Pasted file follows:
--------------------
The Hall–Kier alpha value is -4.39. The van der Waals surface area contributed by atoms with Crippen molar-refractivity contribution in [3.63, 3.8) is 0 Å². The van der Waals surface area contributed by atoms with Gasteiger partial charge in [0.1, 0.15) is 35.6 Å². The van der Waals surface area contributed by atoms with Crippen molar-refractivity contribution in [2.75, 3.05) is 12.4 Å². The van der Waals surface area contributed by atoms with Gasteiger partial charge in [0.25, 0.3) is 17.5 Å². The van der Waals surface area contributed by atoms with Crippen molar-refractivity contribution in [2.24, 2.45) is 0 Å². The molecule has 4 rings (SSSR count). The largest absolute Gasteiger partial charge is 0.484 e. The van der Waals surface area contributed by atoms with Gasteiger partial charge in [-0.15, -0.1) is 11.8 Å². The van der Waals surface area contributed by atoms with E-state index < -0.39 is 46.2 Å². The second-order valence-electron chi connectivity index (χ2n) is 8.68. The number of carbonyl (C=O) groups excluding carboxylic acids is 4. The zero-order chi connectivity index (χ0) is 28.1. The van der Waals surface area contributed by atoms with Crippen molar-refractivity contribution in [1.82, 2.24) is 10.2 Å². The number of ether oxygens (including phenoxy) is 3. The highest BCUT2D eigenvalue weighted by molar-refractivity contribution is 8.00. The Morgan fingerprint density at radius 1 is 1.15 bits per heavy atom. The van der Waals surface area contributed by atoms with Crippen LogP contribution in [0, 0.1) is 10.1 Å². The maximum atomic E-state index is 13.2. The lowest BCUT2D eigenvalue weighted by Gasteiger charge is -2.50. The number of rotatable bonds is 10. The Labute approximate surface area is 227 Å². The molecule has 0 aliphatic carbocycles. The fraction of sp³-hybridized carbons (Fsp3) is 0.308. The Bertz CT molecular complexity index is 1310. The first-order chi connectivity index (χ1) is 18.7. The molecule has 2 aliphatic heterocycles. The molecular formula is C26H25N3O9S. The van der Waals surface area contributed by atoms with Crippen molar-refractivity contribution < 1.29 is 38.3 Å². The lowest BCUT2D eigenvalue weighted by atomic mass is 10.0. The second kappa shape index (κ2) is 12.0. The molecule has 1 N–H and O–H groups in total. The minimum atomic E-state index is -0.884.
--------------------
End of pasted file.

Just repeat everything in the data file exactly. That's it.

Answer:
The Hall–Kier alpha value is -4.39. The van der Waals surface area contributed by atoms with Crippen molar-refractivity contribution in [3.63, 3.8) is 0 Å². The van der Waals surface area contributed by atoms with Gasteiger partial charge in [0.1, 0.15) is 35.6 Å². The van der Waals surface area contributed by atoms with Crippen molar-refractivity contribution in [2.75, 3.05) is 12.4 Å². The van der Waals surface area contributed by atoms with Gasteiger partial charge in [0.25, 0.3) is 17.5 Å². The van der Waals surface area contributed by atoms with Crippen molar-refractivity contribution in [2.24, 2.45) is 0 Å². The molecule has 4 rings (SSSR count). The largest absolute Gasteiger partial charge is 0.484 e. The van der Waals surface area contributed by atoms with Gasteiger partial charge in [-0.15, -0.1) is 11.8 Å². The van der Waals surface area contributed by atoms with E-state index < -0.39 is 46.2 Å². The second-order valence-electron chi connectivity index (χ2n) is 8.68. The number of carbonyl (C=O) groups excluding carboxylic acids is 4. The zero-order chi connectivity index (χ0) is 28.1. The van der Waals surface area contributed by atoms with Crippen molar-refractivity contribution in [1.82, 2.24) is 10.2 Å². The number of ether oxygens (including phenoxy) is 3. The highest BCUT2D eigenvalue weighted by molar-refractivity contribution is 8.00. The Morgan fingerprint density at radius 1 is 1.15 bits per heavy atom. The van der Waals surface area contributed by atoms with Crippen LogP contribution in [0, 0.1) is 10.1 Å². The maximum atomic E-state index is 13.2. The lowest BCUT2D eigenvalue weighted by Gasteiger charge is -2.50. The number of rotatable bonds is 10. The Labute approximate surface area is 227 Å². The molecule has 0 aliphatic carbocycles. The fraction of sp³-hybridized carbons (Fsp3) is 0.308. The Bertz CT molecular complexity index is 1310. The first-order chi connectivity index (χ1) is 18.7. The molecule has 2 aliphatic heterocycles. The molecular formula is C26H25N3O9S. The van der Waals surface area contributed by atoms with Crippen molar-refractivity contribution < 1.29 is 38.3 Å². The lowest BCUT2D eigenvalue weighted by atomic mass is 10.0. The second kappa shape index (κ2) is 12.0. The molecule has 1 N–H and O–H groups in total. The minimum atomic E-state index is -0.884.